The reason that event caught my eye is that I absolutely love watching movies set on ocean liners (called “floating palaces” by some), and an event like that would be right up my alley. Unfortunately, I live far away from New York and could not attend. I can’t really pinpoint the reason for my fascination with ocean liners, but there is just something about them that intrigues me. Perhaps it has something to do with my nostalgia for the tv show “Love Boat” which I loved watching when I was younger, even though I know cruise ships are different than ocean liners. Or maybe it’s just that I wish I had lived back in that era and experienced the glamor and excitement of ocean liner travel for myself. Continue reading →
This week’s actors by state post features a state that much like Wisconsin, which started the idea for this series, is not a state that I would typically think of when I think of Hollywood actors. But when I looked up the names of actors and actresses from the state of Nebraska, I was very surprised and impressed by the number of stars that have come from the state. In fact it may be hard to top the collective caliber of acting that can be found in this group, which includes four actors from Omaha, Nebraska.
A few of the actors and actresses on this impressive list of movie stars from the state of Nebraska are:
Born: May 10, 1899 in Omaha, NE
Died: June 22, 1987 (age 88)
Married twice. His first marriage to his wife of over 20 years, Phyllis, ended with her death in 1954.
Known for the Movies: The Gay Divorcee, Top Hat, Swing Time, Holiday Inn, Easter Parade, Funny Face
My Favorite Fred Astaire movie: Holiday Inn Continue reading →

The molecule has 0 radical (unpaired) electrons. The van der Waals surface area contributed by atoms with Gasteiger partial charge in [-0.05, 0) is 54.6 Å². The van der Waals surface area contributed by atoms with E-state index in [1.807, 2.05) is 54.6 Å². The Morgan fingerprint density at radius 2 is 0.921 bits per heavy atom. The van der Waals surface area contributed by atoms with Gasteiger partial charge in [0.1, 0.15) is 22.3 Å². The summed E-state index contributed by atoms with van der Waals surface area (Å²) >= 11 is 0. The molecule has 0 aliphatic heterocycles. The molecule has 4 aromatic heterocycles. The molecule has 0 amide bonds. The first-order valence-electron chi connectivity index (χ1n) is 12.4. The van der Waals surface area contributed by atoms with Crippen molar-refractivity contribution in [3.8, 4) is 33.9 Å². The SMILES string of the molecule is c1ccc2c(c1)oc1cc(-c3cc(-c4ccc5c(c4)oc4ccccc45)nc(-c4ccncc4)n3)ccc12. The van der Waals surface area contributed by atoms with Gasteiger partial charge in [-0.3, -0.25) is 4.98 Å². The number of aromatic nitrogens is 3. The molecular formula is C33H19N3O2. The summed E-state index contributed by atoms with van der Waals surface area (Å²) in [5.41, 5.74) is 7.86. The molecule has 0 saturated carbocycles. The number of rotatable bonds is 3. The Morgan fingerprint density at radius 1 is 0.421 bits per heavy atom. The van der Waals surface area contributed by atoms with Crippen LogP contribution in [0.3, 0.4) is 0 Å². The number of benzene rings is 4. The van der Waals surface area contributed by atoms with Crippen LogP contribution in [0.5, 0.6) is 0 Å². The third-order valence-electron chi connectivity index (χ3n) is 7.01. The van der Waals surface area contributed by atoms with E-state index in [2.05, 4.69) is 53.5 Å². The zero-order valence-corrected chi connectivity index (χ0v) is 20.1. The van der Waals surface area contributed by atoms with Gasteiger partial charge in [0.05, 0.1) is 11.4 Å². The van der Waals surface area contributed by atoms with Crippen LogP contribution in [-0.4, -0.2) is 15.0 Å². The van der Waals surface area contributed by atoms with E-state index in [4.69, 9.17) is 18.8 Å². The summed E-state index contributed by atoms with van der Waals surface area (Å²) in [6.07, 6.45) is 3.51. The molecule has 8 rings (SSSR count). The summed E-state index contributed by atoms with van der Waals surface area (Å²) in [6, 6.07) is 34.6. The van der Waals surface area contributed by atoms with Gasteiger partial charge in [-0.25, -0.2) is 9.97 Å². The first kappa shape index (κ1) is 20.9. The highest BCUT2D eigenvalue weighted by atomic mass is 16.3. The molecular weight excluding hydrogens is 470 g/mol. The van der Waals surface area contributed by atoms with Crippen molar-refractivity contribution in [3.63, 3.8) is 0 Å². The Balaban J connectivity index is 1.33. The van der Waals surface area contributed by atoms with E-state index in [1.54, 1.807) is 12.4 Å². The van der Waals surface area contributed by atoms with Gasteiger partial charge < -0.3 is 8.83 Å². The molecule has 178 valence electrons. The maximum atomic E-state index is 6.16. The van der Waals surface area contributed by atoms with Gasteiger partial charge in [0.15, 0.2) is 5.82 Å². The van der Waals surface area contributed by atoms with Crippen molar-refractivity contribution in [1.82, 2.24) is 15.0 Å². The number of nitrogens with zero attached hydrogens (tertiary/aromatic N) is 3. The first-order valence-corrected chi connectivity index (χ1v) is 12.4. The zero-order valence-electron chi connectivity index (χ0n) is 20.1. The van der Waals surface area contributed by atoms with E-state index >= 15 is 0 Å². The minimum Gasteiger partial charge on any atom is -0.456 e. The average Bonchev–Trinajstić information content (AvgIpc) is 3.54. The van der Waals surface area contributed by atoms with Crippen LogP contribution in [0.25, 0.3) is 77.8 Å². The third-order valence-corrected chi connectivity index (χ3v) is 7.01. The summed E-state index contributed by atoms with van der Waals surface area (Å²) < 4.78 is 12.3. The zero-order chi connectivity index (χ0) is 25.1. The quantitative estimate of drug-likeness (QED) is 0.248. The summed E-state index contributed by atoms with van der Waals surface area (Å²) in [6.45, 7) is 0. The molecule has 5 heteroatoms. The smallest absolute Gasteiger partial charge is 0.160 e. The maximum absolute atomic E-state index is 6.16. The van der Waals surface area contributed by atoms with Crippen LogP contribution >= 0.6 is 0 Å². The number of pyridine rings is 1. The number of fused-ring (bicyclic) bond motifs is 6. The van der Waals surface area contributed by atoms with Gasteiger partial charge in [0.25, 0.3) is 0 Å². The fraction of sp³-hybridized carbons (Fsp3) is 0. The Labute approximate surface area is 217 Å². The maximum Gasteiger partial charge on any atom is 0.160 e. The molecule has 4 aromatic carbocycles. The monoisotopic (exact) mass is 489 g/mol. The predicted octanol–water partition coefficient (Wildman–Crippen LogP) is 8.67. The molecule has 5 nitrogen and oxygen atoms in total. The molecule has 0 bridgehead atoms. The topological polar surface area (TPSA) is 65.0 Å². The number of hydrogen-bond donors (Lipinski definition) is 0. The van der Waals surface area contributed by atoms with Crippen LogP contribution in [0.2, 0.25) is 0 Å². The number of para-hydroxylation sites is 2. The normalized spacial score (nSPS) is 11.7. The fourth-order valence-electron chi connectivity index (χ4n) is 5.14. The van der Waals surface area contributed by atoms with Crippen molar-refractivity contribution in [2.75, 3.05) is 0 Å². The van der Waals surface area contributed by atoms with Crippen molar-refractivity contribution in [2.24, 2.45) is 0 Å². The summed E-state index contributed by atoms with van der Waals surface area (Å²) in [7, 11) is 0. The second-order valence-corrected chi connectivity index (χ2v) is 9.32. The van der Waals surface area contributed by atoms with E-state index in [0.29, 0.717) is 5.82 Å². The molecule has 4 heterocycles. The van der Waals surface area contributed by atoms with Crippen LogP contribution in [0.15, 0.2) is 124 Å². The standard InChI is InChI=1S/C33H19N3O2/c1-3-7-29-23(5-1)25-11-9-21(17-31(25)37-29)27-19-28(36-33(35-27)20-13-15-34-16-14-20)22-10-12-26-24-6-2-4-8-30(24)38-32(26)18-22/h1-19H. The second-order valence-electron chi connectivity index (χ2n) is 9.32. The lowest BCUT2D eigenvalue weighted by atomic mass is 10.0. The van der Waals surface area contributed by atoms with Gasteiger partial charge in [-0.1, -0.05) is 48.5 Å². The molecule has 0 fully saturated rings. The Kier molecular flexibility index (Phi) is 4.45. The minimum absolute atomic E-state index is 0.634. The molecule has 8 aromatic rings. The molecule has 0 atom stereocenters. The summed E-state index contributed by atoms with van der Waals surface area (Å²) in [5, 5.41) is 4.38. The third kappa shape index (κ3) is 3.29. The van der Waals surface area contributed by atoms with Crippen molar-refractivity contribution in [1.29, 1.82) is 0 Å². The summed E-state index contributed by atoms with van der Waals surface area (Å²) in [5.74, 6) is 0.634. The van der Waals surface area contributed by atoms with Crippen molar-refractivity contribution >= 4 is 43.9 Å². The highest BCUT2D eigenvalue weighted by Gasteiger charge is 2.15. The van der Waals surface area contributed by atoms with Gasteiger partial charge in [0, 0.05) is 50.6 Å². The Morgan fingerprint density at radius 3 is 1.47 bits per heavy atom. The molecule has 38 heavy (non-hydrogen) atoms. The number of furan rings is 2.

The 83rd annual Academy Awards ceremony is just around the corner, and although I haven’t paid much attention to the Oscars for probably the last decade or so, I recently started looking into their early history, especially the Best Original Song category.
The Academy Award for Best Original Song, which was first given out in the seventh year of the Academy’s history, is given to the songwriter and composer of the winning song. The original performers are only included if they also had a hand in writing the music or the lyrics. The song must be written specifically for the movie in which it is featured, a rule that was established after the 1941 awards.
My Top 10 Favorite Best Original Song Winners
I thought it would be fun to listen to each of the winners from 1934-1960 and compile a list of my top 10 favorite Oscar winning songs from the Golden Age of Hollywood. Following are the first five on that list with the remaining five to come on Oscar Sunday:
10. The Continental (1934) – Featured in the movie The Gay Divorcee, music by Con Conrad, lyrics by Herb Magidson. Originally performed in the movie by Ginger Rogers, this was the first song to win the Academy Award for Best Original Song.
This is a charming song that Ginger Rogers sings to Fred Astaire as part of a lengthy but wonderful dance number. It won’t be the last of this pairing you’ll find on my list. Continue reading →